After 7 years and two updates, the Kia Soul is in a class of its own. Boxy competitors like the Scion xB and Nissan Cube are dead, and although the car was refreshed for 2017, only the most devoted Kia enthusiast could spot the differences. The Soul lineup does add a new trim for 2017, and it’s called the ! (Kia says it’s pronounced “Exclaim”). That’s the car I reviewed and the most powerful Soul ever made, because Kia turbocharged the entry-level engine, upping the horsepower to 201—and the price to at least $22,600.
Still, no matter how pleasant it is, the Soul fails to excel in any particular category. For instance, Kia calls it a crossover, but all-wheel drive (AWD) isn’t on the Soul’s long list of potential options. And it has a decent amount of front and rear legroom, but the shorter and narrower Honda Fit has 3.2 more cubic feet of cargo space with the rear seats folded than the Soul. The Soul is also lacking when it comes to fuel efficiency. I averaged just under 25 mpg in a week of combined city and highway driving, which isn’t great for such a small car.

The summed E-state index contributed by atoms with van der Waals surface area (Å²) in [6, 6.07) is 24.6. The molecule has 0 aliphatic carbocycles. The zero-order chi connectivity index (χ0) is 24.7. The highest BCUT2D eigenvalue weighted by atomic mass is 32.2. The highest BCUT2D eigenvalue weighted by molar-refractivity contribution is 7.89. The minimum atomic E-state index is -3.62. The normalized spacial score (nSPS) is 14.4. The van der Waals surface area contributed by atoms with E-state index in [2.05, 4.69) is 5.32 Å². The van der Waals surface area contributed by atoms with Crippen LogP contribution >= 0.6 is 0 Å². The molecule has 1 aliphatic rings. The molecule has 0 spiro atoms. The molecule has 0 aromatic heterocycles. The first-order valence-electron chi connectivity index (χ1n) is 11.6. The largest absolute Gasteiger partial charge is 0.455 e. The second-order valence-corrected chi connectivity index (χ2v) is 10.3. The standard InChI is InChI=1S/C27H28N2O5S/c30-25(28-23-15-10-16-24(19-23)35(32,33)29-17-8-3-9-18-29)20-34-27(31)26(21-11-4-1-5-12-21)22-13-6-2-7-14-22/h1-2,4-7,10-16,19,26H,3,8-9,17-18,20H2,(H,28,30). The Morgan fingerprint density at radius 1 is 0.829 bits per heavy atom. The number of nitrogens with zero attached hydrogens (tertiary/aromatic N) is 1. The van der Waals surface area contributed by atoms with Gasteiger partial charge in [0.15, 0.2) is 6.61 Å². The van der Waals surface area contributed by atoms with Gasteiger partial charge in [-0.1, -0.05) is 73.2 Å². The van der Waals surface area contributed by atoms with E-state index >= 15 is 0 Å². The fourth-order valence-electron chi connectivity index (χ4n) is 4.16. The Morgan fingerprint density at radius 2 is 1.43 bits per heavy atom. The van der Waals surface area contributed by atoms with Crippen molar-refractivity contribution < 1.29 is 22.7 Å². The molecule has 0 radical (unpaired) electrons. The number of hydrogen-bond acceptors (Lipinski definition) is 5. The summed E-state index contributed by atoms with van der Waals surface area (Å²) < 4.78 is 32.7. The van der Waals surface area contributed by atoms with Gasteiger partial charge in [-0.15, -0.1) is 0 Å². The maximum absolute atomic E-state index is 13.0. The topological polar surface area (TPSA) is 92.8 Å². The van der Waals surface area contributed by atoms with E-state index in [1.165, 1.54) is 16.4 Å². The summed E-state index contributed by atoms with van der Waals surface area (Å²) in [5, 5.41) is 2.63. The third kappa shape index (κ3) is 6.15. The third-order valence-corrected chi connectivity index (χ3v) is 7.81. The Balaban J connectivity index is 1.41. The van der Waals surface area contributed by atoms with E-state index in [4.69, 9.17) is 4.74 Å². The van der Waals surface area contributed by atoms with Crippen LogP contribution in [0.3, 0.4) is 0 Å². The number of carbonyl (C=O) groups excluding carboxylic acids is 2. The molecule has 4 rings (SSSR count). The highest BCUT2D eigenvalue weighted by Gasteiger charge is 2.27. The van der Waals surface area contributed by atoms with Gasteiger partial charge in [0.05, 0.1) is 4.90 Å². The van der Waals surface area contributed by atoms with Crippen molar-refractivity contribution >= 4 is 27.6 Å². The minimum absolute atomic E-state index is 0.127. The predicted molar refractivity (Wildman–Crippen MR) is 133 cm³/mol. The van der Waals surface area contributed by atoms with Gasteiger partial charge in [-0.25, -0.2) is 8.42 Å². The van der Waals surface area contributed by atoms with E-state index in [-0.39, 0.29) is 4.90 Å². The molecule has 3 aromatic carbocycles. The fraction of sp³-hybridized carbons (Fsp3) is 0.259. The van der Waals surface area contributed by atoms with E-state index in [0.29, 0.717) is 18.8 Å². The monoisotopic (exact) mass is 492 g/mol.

But who cares? The Soul isn’t supposed to be a sports car. It’s supposed to be a car that toes the line between fun and practical—and it’s fine at that. Read more on CarGurus: https://cargur.us/dPkH2
*** CarGurus’ reviewer inaccurately quoted the price of the automatic transmission for the base trim of the 2017 Kia Soul as $1,500 in this video. The correct price is $1,600. ***
Presenter: Keith Barry
Producer: Andrew Zubatkin
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